Gurlitt’s Wozzeck in Bremerhaven

What Leoncavallo faced when Puccini also composed an opera on Murger’s Vie de Bohème was also Manfred Gurlitt’s lot when he decided, at the same time as Berg, to produce an operatic version of Büchner’s Woyzeck. It is unlikely that either composer knew of the other’s work, the first performances being only four months apart. Gurlitt, who also wrote operas to Zola’s Nana and Lenz’s Soldaten, has faded into obscurity, partly because his music does not fall into any easily definable category, partly because he joined the Nazi party. In fact he was later expelled from this organisation when it was discovered that his grandmother was Jewish and he spent the rest of his life exiled in Japan. It was courageous of the Bremerhaven company to mount the “other” Wozzeck and it was, by no means, a wasted effort. The predominantly tonal music is less sharp in its characterisation than Berg’s; more a restrained commentary on the plight of Wozzeck than the latter’s bitter onslaught on the society responsible for his condition. But it was effective for all that and gripped its listeners for its short duration of 80 minutes.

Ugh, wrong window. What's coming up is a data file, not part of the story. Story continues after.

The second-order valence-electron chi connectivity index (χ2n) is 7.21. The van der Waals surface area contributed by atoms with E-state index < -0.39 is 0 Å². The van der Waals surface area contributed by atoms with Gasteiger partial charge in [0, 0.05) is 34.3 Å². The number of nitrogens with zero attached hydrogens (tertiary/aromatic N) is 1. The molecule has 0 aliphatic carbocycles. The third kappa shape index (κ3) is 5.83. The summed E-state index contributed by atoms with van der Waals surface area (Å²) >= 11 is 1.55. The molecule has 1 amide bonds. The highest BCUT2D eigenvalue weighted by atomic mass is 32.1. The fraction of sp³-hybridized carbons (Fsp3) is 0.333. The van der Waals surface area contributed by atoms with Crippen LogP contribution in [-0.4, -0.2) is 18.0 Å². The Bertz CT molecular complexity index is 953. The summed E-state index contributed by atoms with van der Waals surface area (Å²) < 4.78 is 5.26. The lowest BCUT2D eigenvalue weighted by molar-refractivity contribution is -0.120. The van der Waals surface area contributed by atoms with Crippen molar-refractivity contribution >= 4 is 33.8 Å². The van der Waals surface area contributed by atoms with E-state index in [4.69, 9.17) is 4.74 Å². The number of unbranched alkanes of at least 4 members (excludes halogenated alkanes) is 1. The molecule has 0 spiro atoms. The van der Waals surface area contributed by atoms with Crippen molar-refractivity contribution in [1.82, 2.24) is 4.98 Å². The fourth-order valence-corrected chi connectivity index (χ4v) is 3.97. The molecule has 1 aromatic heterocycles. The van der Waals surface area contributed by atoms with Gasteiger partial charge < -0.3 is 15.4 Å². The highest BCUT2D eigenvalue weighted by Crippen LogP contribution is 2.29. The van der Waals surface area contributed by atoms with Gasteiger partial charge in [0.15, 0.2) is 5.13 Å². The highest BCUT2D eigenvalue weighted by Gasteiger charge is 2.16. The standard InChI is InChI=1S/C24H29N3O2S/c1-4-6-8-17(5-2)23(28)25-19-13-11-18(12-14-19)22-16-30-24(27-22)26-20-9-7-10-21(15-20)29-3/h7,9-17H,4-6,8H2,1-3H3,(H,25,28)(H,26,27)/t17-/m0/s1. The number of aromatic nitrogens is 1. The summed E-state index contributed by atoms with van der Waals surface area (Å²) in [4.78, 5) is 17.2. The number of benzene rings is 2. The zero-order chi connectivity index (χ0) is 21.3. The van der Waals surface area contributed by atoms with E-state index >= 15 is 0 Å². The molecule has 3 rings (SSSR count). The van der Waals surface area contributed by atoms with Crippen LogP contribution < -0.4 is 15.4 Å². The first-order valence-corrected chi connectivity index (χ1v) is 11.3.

In the title role, the Italian Filippo Bettoschi impressed with his forceful, to my ears Germanic, performance, as did Inga-Britt Andersson as Marie – surely a Wagnerian soprano in the making. The other parts were all well taken and Marc Niemann in the pit proved to be a worthy advocate for the score. I was less convinced by Robert Lehmeier’s production. Having all the characters and chorus on stage throughout – in a sort of community centre – observing the action was distracting and added little to the drama. Why are Germans so afraid of abstract settings?